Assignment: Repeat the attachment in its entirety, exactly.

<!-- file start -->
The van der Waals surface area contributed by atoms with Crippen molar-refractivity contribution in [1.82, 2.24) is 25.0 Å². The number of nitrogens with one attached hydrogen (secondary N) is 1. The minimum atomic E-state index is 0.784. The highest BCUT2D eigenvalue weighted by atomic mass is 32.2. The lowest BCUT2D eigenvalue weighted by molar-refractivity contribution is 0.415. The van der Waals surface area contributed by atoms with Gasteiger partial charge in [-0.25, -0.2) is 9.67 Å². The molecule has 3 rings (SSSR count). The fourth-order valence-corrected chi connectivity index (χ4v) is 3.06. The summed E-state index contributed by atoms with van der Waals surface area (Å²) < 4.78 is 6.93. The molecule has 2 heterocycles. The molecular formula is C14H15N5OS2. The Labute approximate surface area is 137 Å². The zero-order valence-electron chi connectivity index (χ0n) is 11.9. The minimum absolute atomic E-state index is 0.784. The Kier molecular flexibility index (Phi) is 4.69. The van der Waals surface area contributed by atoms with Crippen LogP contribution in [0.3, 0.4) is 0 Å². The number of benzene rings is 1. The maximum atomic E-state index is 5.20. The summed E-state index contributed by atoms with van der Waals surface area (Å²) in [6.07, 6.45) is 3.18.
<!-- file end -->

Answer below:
The van der Waals surface area contributed by atoms with Crippen molar-refractivity contribution in [1.82, 2.24) is 25.0 Å². The number of nitrogens with one attached hydrogen (secondary N) is 1. The minimum atomic E-state index is 0.784. The highest BCUT2D eigenvalue weighted by atomic mass is 32.2. The lowest BCUT2D eigenvalue weighted by molar-refractivity contribution is 0.415. The van der Waals surface area contributed by atoms with Gasteiger partial charge in [-0.25, -0.2) is 9.67 Å². The molecule has 3 rings (SSSR count). The fourth-order valence-corrected chi connectivity index (χ4v) is 3.06. The summed E-state index contributed by atoms with van der Waals surface area (Å²) < 4.78 is 6.93. The molecule has 2 heterocycles. The molecular formula is C14H15N5OS2. The Labute approximate surface area is 137 Å². The zero-order valence-electron chi connectivity index (χ0n) is 11.9. The minimum absolute atomic E-state index is 0.784. The Kier molecular flexibility index (Phi) is 4.69. The van der Waals surface area contributed by atoms with Crippen LogP contribution in [0.3, 0.4) is 0 Å². The number of benzene rings is 1. The maximum atomic E-state index is 5.20. The summed E-state index contributed by atoms with van der Waals surface area (Å²) in [6.07, 6.45) is 3.18.